By Charles Hallman
Former University of Minnesota AD Joel Maturi once likened the rise in upgrading college athletic facilities to “an arms race.” However, it might be better termed as keeping up with the Joneses.
Current U of M AD Norwood Teague pledged in July that he would be “aggressive and committed” to building a new on-campus athletic facility. “We need this,” he said of the $190 million proposed football, basketball and training facility.
The “Taj Ma-Norwood” is much grander in scale than the promised practice facility that never came to former Gopher men’s basketball coach Tubby Smith while he was here. But somehow, just a few months after firing Smith, Teague can now unveil his privately-funded “Scheme of dreams.”
Somehow such dollars are finding their way to Gopherville now that a White coach is on the sidelines?
“This is a great plan,” said Teague, who quickly pointed out that Northwestern has already raised $55 million towards a $220 million building construction project.
But to paraphrase former NBA star Allen Iverson, we’re talking practice [facility], not improving Black graduation rates at the school or hiring more Blacks under this administration.
Perhaps Minnesota Athletics’ top man could instead raise a few bucks to install air conditioning in the Sports Pavilion, where one of the school’s perennial post-season participants plays. Last weekend, while the
outside temps were in the 80-90 degree range, it was even hotter in the former hockey arena where the Gophers and three other teams played an early-season volleyball tournament.
“All the heat and the lights, it was a little bit touch and go,” U of M Coach Hugh McCutcheon told the MSR after a match last Friday. “Tori [Dixon] cramped up in the third set [in a win over Ball State], and that’s why we pulled her.”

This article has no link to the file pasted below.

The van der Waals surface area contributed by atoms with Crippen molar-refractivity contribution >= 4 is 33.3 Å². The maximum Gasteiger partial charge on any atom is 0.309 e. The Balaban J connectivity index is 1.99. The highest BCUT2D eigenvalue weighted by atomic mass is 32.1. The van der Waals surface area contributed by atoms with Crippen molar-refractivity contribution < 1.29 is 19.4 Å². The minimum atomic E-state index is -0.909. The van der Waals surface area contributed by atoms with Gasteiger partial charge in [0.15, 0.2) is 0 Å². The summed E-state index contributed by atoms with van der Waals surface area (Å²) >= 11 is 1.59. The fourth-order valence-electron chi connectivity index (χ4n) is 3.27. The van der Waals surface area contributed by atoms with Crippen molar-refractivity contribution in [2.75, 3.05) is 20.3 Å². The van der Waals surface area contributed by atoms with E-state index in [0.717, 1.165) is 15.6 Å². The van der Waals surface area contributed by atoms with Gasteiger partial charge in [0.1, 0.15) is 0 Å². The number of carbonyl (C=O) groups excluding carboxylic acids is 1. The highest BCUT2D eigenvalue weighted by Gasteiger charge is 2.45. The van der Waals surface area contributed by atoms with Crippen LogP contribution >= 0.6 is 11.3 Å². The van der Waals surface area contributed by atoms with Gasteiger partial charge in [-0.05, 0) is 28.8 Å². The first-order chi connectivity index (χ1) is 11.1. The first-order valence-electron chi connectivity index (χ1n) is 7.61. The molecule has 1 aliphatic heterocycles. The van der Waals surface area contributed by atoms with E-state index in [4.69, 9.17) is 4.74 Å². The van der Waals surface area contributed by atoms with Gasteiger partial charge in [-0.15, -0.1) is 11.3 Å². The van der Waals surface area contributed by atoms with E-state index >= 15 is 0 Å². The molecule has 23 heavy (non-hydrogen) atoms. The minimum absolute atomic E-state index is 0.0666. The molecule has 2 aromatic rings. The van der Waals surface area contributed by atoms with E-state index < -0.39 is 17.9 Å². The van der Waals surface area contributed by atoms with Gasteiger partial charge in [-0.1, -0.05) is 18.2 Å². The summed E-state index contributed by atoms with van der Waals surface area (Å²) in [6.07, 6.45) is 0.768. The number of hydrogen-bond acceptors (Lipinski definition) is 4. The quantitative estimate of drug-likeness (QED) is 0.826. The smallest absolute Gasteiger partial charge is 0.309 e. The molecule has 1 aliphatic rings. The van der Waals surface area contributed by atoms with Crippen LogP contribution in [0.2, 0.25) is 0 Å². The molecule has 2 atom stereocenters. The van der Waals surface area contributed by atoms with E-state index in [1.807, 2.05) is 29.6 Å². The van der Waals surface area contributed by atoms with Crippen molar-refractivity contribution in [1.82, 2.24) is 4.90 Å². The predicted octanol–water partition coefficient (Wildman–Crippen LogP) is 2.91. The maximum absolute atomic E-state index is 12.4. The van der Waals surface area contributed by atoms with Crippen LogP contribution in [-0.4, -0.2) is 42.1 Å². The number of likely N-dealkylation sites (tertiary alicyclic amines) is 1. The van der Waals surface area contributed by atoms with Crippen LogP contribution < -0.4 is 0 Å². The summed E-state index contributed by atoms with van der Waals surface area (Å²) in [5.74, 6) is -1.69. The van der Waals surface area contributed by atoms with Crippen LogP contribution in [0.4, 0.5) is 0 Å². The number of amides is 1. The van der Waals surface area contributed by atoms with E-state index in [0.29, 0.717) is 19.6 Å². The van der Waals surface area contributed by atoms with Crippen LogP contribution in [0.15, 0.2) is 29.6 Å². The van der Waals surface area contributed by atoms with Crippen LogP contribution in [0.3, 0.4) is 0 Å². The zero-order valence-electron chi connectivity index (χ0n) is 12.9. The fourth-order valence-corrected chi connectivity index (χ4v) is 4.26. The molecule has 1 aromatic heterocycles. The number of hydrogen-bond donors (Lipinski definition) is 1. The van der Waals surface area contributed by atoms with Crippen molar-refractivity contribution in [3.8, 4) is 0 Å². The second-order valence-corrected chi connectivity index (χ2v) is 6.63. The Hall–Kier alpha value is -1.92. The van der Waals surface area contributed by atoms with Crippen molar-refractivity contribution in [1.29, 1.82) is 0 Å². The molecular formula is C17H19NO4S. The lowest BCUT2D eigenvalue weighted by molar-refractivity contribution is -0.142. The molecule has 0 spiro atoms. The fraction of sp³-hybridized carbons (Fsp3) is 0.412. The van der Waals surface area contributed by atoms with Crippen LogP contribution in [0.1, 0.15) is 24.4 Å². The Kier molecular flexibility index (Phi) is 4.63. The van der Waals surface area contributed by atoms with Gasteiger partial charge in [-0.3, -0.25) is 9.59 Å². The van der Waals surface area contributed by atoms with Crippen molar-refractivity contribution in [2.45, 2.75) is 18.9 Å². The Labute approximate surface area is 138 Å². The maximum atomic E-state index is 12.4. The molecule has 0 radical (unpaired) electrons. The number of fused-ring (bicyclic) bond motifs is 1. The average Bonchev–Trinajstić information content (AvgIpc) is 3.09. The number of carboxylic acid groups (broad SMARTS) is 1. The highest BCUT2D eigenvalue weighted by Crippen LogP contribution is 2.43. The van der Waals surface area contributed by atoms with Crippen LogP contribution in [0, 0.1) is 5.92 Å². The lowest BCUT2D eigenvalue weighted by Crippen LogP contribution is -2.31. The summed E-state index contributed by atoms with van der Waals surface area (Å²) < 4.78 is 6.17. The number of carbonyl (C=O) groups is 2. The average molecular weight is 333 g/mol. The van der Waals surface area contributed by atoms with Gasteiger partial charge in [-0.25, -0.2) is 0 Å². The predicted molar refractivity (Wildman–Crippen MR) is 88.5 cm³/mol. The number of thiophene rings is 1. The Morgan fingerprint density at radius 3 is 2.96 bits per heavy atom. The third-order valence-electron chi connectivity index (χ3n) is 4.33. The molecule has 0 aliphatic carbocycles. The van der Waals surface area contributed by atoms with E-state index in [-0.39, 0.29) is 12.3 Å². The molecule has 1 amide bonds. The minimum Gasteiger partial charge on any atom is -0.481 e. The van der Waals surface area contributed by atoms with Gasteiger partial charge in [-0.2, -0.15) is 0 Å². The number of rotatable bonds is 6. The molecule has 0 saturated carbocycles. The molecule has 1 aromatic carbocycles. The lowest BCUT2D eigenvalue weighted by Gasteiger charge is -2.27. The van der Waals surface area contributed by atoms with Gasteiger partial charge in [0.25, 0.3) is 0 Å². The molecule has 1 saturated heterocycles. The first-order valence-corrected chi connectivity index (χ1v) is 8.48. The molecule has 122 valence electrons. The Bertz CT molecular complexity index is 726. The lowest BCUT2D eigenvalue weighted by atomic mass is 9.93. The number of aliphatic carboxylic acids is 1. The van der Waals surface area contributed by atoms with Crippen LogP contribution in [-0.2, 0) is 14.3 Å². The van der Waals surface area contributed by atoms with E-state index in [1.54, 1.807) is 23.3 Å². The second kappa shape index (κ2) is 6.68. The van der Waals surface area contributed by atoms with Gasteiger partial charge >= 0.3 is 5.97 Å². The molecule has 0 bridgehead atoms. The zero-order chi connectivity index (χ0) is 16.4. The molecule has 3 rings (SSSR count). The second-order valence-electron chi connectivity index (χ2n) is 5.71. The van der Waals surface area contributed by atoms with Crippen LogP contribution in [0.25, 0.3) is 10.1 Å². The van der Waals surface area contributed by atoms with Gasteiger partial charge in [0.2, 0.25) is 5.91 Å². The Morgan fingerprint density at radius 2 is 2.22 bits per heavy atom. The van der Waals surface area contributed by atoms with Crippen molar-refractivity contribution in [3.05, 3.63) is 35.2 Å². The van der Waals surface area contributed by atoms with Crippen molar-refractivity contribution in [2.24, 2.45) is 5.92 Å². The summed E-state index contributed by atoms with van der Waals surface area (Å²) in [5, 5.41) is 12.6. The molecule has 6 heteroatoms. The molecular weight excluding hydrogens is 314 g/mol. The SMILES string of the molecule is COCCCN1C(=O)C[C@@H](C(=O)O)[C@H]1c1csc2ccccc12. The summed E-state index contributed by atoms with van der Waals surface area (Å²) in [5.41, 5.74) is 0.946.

On the torrid conditions inside the Pavilion, noted McCutcheon, “I know that air conditioning is part of the university’s grand development plan. It’s an expensive deal, and I get it, but it could have been dangerous tonight. It’s not ideal.”
Early spring training for Twins
The Minnesota Twins announced Sunday that five players would be called up from Triple-A Rochester to the parent club for the remainder of the season. All Major League Baseball teams can expand their 25-man rosters to 40 players in September.
With 19 games remaining, this in essence becomes early spring training for the Twins as players show if they deserve a roster spot for next season. Manager Ron Gardenhire told the MSR on Sunday, “We have a lot of young players trying to get a look for spring training next year, to make a statement that they want to make the team next year.”
This even applies for the players already on the club, Gardenhire added. “Those other guys here understand how important it is to finish this season [on a positive note].”
Also called up last weekend was Cedar Rapids Coach Tommy Watkins, who recently completed his fourth season in the organization: He joined the team coaching staff as its only Black coach. “This will be good experience for him to see the pace of the game,” concluded Gardenhire. “He can get a chance to see some of these kids that we’re looking at — he’d seen some of them through the minor leagues.”
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